The first time I wore a tallit (prayer shawl), I was a bar-mitzvah boy. It was a traditional tallit, white with light blue stripes. It was a large tallit, but it fit just right. I felt proud wearing it. I was ascending to adulthood, and this was a powerful symbol of my maturity and growth. I wore it during morning prayers at school every day, alongside my black leather tefillin (phylacteries), wrapped according to my mother’s Sephardic tradition.
A year and four months later, on the last day of eighth grade, I took it off. I thought I’d never wear it again. Three months later, I came out as transgender. No longer was I a Jewish boy. My tallit and tefillin sat on my shelves, gathering dust, abandoned alongside my former male identity. I didn’t give it too much thought.
I had been struggling with my Jewish identity. I felt that I could not be queer and Jewish at the same time, and I wrestled with how to reconcile how the Torah talks about LGBTQ people with my own identity. I didn’t say the prayers at school anymore or engage in Judaism at all.
I gave no thought to wearing tallit and tefillin until someone scheduled a forum on women wearing tallit a few months later. My school—a Conservative Jewish day school—“encouraged” girls to wear tefillin, although had done little to put that policy into action, and wished to do more. I didn’t go, but I was intrigued.
Someone asked me what I thought of that. Of course girls should be mandated to wear tallit, I said. Nowhere in the Shema does it say only for the men to wear tzitzit and tefillin. God tells Moshe to speak to all the Children of Israel and to tell them all to wear tzitzit and tefillin, to bind them as a sign on your arm, between your eyes and on the corners of your garment. Why shouldn’t girls do it if the boys are required?
This person responded, “So why don’t you wear them?”
I had no answer. I didn’t particularly care at the time since I felt disengaged with God and the commandments. Tallit and tefillin were just another two I could not follow.
I then went to a Keshet LGBTQ Teen and Ally Shabbaton, in March of 2016. In a space that was Jewish and queer, I felt, for the first time, that I could embrace both of my identities simultaneously. I had spiritual experiences, and over time, I came to embrace religion in my life again. I joined the traditional minyan at my school and became a leader in the larger minyanim. Yet I still did not put on my tallit and tefillin again. It was still too masculine for me, too wrapped up in maleness and manhood, things I had rejected for myself.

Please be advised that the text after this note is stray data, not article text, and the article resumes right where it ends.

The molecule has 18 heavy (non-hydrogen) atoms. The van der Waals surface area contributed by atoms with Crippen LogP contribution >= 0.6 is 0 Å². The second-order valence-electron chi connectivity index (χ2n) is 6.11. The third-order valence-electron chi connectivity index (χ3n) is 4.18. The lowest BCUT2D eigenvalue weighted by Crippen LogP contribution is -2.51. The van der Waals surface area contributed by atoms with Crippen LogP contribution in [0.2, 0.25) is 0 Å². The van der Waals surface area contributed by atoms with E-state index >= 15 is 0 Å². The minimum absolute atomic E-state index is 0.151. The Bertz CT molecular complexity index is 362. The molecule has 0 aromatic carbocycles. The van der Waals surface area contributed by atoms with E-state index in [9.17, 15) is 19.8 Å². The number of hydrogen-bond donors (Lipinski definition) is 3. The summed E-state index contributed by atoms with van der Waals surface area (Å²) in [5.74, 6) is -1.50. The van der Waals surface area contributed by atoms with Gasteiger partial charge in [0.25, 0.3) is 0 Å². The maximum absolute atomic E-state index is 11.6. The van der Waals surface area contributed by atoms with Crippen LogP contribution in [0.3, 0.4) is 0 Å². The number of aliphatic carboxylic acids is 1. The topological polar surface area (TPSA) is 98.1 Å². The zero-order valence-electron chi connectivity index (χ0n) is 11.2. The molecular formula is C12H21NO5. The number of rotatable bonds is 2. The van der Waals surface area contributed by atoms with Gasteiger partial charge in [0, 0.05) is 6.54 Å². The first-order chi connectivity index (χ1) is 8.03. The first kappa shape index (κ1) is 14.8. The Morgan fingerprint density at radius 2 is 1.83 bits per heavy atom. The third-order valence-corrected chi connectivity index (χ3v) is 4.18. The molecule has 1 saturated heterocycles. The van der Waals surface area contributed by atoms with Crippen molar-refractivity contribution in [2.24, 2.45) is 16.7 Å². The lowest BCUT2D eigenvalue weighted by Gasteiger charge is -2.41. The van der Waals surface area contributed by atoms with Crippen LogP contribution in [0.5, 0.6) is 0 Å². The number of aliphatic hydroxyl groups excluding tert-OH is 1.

Growing up Orthodox, I never saw women wearing tallit and tefillin. It was forbidden. Even once I moved into a more progressive, Conservative community, it was still a rare sight, especially at my school, where only a few girls wear them. I became close friends with one of those girls, who participated in the traditional minyan with me. She told me about how she had changed people’s minds about women wearing tallit and tefillin. She wore her tallit and tefillin proudly as a Jewish girl. I came to realize that I, too, could still be a proud, trans, Jewish girl, and wear tallit and tefillin. I deserve the same access to the holy rituals that connect the Jewish people to God.
I chose to keep my tefillin because they have a special connection to my Sephardi ancestry. However, I purchased a new tallit. I chose one featuring two biblical heroines. First, Devorah, a Judge who led the Jewish people to liberation, and second, Miriam the Prophet, who stood up against the oppressive Pharaoh to save the Jewish baby boys, including her own brother.
So, for the second time, I will wear a new tallit with my tefillin. I will take an ancient tradition, and make it my own. My identities are not in conflict—they are each an integral part of what makes me who I am, and I am proud of all of them.
“Lehitatef v’lehaniach” means “to wrap and to set”. This references the traditional prayers recited upon wrapping oneself in a tallit, or prayer shawl, and upon setting tefillin, or phylacteries, upon one’s arm and head.